Hence the scope of Varela’s work. This account covers strikes and their reverberations, self-management, women and reproduction in the revolution, artists and revolution, workers’ commissions, child care, residents’ commissions, the birth of a welfare state, agrarian reform plus the ongoing context of the struggles for state power as well as international pressures bearing down on the revolution. The task is vast and any one of its chapters would merit volumes of their own.
Then there are the countless mass meetings in city squares, market places, occupied shipyards and other workplaces, football stadiums, bull-rings, military barracks and university campuses. Meetings at which the ‘ordinary’ found they had a voice. Meetings where fraternising soldiers and sailors debated on issues as diverse as abolishing badges of rank and saluting, alongside the issues of women’s reproductive rights and childcare. These events, most of which went unreported, are now probably lost for all time. But they made up the very daily democratic fabric of the revolution.
And then the was the daily business of Workers’ Commissions in keeping the economic life-blood of the revolution going. Without tool-kit, guide-book, service manual or the stars to guide them, these attempted to transform the social relations of production. There was a great deal of unevenness between the Workers’ Commissions. They were varied in their political composition and in how they interpreted their wider social responsibilities.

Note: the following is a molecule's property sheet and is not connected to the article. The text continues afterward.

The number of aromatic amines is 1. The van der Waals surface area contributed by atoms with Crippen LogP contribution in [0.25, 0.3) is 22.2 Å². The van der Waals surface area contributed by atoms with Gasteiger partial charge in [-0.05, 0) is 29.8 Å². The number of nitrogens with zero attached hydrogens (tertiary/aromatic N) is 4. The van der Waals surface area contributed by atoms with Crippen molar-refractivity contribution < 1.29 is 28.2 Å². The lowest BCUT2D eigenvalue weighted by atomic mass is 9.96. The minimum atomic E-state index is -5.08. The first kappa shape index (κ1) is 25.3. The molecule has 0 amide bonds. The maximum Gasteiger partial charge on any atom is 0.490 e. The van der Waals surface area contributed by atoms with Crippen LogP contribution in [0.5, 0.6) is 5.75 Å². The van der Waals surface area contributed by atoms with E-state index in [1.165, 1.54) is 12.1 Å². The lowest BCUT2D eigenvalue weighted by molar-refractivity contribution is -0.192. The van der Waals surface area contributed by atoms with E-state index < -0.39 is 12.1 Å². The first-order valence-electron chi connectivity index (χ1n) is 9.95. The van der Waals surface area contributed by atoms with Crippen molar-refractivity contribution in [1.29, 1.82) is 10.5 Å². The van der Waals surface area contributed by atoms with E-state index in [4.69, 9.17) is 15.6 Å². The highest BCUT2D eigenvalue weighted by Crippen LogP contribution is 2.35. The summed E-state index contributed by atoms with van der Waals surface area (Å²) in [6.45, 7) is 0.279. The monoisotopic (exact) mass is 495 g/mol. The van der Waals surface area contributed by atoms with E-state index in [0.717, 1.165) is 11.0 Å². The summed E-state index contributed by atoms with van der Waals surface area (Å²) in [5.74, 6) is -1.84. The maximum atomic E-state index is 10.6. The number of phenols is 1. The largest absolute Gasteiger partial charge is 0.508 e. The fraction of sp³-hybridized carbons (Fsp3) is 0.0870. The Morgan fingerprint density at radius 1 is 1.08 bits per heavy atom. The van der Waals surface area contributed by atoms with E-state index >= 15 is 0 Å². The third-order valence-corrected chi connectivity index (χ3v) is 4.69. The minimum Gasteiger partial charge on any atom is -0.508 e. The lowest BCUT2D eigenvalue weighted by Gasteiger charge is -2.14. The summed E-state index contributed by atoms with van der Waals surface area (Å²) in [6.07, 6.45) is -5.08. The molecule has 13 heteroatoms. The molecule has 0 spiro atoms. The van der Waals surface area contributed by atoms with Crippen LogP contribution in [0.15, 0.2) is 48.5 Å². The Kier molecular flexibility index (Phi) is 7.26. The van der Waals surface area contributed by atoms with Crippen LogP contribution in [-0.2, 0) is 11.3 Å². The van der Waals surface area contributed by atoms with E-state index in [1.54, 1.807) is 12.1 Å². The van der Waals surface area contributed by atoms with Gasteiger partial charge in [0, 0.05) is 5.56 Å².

Many revolutionaries have since asked why the Workers’ Commissions failed to establish alternative centres of power (as soviets), to challenge the state, by building relationships with the agricultural movement, community commissions and the soldier’s rank and file.
Such questions were debated furiously at the time and really form the terrain of what ifs that Varela poses, but as a historian is not in the business of answering. Peter Robinson has to some degree initiated that debate with his contribution to Revolutionary Rehearsals, as well in his MPhil thesis.
Revolution and counter-revolution
There is no denying that the counter-revolutionary events in Chile a mere seven months prior to 25 April 1974 greatly influenced the thinking of revolutionary activists. For the Communist Party in Portugal, as well as for Communist Parties elsewhere in Europe, Chile served as a warning not to provoke the state by any premature, extreme or provocative actions. So everywhere – in the factories, the housing commissions, the streets and in the barracks – everywhere, they urged caution and patience.